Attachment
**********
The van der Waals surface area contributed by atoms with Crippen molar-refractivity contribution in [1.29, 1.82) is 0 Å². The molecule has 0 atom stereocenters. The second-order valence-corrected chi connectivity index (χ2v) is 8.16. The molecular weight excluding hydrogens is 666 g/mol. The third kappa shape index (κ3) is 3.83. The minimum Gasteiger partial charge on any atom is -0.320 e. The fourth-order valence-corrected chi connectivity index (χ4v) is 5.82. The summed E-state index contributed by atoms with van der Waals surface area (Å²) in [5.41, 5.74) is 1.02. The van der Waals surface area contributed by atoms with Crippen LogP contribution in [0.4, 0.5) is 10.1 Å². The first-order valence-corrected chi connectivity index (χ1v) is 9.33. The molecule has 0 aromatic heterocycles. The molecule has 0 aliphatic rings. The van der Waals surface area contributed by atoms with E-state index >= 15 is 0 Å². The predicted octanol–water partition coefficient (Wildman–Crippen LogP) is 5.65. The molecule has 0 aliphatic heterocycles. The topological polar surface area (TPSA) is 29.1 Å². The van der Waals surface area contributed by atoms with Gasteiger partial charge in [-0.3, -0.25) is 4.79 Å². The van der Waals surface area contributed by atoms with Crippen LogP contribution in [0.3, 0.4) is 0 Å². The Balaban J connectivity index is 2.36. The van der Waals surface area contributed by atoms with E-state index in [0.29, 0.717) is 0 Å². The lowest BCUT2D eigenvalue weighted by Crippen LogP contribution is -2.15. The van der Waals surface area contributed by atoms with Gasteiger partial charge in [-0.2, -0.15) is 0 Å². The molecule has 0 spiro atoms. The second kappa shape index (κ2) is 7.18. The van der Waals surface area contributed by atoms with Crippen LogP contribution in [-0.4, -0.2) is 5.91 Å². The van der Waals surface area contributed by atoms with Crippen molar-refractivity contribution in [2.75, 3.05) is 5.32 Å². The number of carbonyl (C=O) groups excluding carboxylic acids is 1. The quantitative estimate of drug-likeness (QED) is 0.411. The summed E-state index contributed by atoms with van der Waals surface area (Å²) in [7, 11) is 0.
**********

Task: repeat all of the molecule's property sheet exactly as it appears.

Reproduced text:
The van der Waals surface area contributed by atoms with Crippen molar-refractivity contribution in [1.29, 1.82) is 0 Å². The molecule has 0 atom stereocenters. The second-order valence-corrected chi connectivity index (χ2v) is 8.16. The molecular weight excluding hydrogens is 666 g/mol. The third kappa shape index (κ3) is 3.83. The minimum Gasteiger partial charge on any atom is -0.320 e. The fourth-order valence-corrected chi connectivity index (χ4v) is 5.82. The summed E-state index contributed by atoms with van der Waals surface area (Å²) in [5.41, 5.74) is 1.02. The van der Waals surface area contributed by atoms with Crippen LogP contribution in [0.4, 0.5) is 10.1 Å². The first-order valence-corrected chi connectivity index (χ1v) is 9.33. The molecule has 0 aromatic heterocycles. The molecule has 0 aliphatic rings. The van der Waals surface area contributed by atoms with E-state index >= 15 is 0 Å². The predicted octanol–water partition coefficient (Wildman–Crippen LogP) is 5.65. The molecule has 0 aliphatic heterocycles. The topological polar surface area (TPSA) is 29.1 Å². The van der Waals surface area contributed by atoms with Gasteiger partial charge in [-0.3, -0.25) is 4.79 Å². The van der Waals surface area contributed by atoms with Crippen LogP contribution in [0.3, 0.4) is 0 Å². The Balaban J connectivity index is 2.36. The van der Waals surface area contributed by atoms with E-state index in [0.29, 0.717) is 0 Å². The lowest BCUT2D eigenvalue weighted by Crippen LogP contribution is -2.15. The van der Waals surface area contributed by atoms with Gasteiger partial charge in [-0.2, -0.15) is 0 Å². The molecule has 0 spiro atoms. The second kappa shape index (κ2) is 7.18. The van der Waals surface area contributed by atoms with Crippen LogP contribution in [-0.4, -0.2) is 5.91 Å². The van der Waals surface area contributed by atoms with Crippen molar-refractivity contribution in [2.75, 3.05) is 5.32 Å². The number of carbonyl (C=O) groups excluding carboxylic acids is 1. The quantitative estimate of drug-likeness (QED) is 0.411. The summed E-state index contributed by atoms with van der Waals surface area (Å²) in [7, 11) is 0.